Most people who have had a bad cold or dose of the flu will be well aware how feeling physically unwell can also make our cognitive or mental abilities less efficient. This is not simply because we are distracted by aches and pains and feelings of fatigue and general malaise, but partly due to direct relationships between the functioning of our immune system and our cognitive abilities such as memory.
There is good evidence from studies of both animals and people with a range of health conditions of complex interactions between markers of immune system activity and memory function. In general, these studies have found an inverse relationship between signs of immune system activity and measures of memory. So people (and rats) whose blood samples show very high levels of immune cells (e.g. T cells) and biomarkers (e.g. inflammatory cytokines) tend to perform poorly on a test of memory recall. The same biological reaction to bacteria, viruses or cancer cells may, if prolonged, have some deleterious effects on parts of the brain, such as the hippocampus, which are intimately involved in making new memories. Surprisingly though we know little about how these biological and cognitive systems interact in healthy people!
A study reported by researchers at the Auckland University of Technology examined the relationship between measures of immune system activity and memory function in a sample of 30 university students and staff. These people were all participating in a trial of mindfulness but the study reported here took place at baseline before any mindfulness training had commenced.
Participants completed a computerized battery of tests of immediate-, short-, and long-delay memory recall such as learning a list of words. Blood samples were taken from all participants and analyzed for the presence of immune cells including CD4, CD8, and CD69 cells and inflammatory biomarkers including Interleukin-6 (IL-6), C-Reactive Protein, and cortisol. The study found correlations between two biomarkers, CD4 and IL-6, with memory performance. However, CD4 showed a significant negative relationship with short and long-delay memory recall while IL-6 showed a significant positive relationship with long-delay recall.
This study investigated whether associations between immune cell markers and memory recall observed in clinical samples are present in healthy people from the community. The study observed moderately strong relationships between two immune cell markers, but one was a positive and one an inverse relationship. The researchers had predicted only inverse relationships.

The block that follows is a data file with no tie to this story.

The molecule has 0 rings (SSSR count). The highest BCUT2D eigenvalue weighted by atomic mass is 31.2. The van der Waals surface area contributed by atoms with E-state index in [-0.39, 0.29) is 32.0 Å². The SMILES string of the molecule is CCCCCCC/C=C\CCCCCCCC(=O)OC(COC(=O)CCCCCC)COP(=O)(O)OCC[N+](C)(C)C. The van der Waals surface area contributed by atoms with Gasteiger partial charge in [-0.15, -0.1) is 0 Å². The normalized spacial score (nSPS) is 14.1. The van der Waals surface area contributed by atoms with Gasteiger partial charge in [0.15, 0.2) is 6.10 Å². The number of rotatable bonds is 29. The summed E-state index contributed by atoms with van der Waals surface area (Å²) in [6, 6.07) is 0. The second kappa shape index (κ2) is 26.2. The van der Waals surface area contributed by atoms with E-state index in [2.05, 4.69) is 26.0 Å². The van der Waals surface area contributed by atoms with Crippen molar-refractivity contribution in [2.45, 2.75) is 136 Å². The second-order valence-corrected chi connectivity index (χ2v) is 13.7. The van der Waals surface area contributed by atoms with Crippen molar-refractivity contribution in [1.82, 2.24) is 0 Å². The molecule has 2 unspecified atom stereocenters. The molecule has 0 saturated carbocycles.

This study was based on a small sample of 30 university students and staff at a single point in time. Much further work on a wider range of participants is needed to clarify the complex interrelationships between immune system function and biomarkers. However, the study does suggest that these relationships may work differently in healthy people compared with sick people. In the future, researchers studying the effects of the immune system on human cognition need to study their interaction in both healthy and unwell people to fully understand the phenomena.
Understanding the complex interplay between the immune system and cognition probably needs a more intricate and integrative approach than the dichotomous view of the immune response and its effectors on one side and cognition on the other side. Similar to complex concepts, the human mind usually favors a modular approach which divides a problem into elementary blocks before processing them individually. Although it is a useful approach, there is a definite danger of oversimplification by missing the links connecting those two major blocks: immune system and cognition. This is our next exciting challenge.
These findings are described in the article entitled Associations between immunological function and memory recall in healthy adults, recently published in the journal Brain and Cognition. This work was conducted by Grace Y. Wang, Tamasin Taylor, Alexander Sumich, Fabrice Merien, Robert Borotkanics, Wendy Wrapson, Chris Krägeloh, and Richard J. Siegert from the Auckland University of Technology.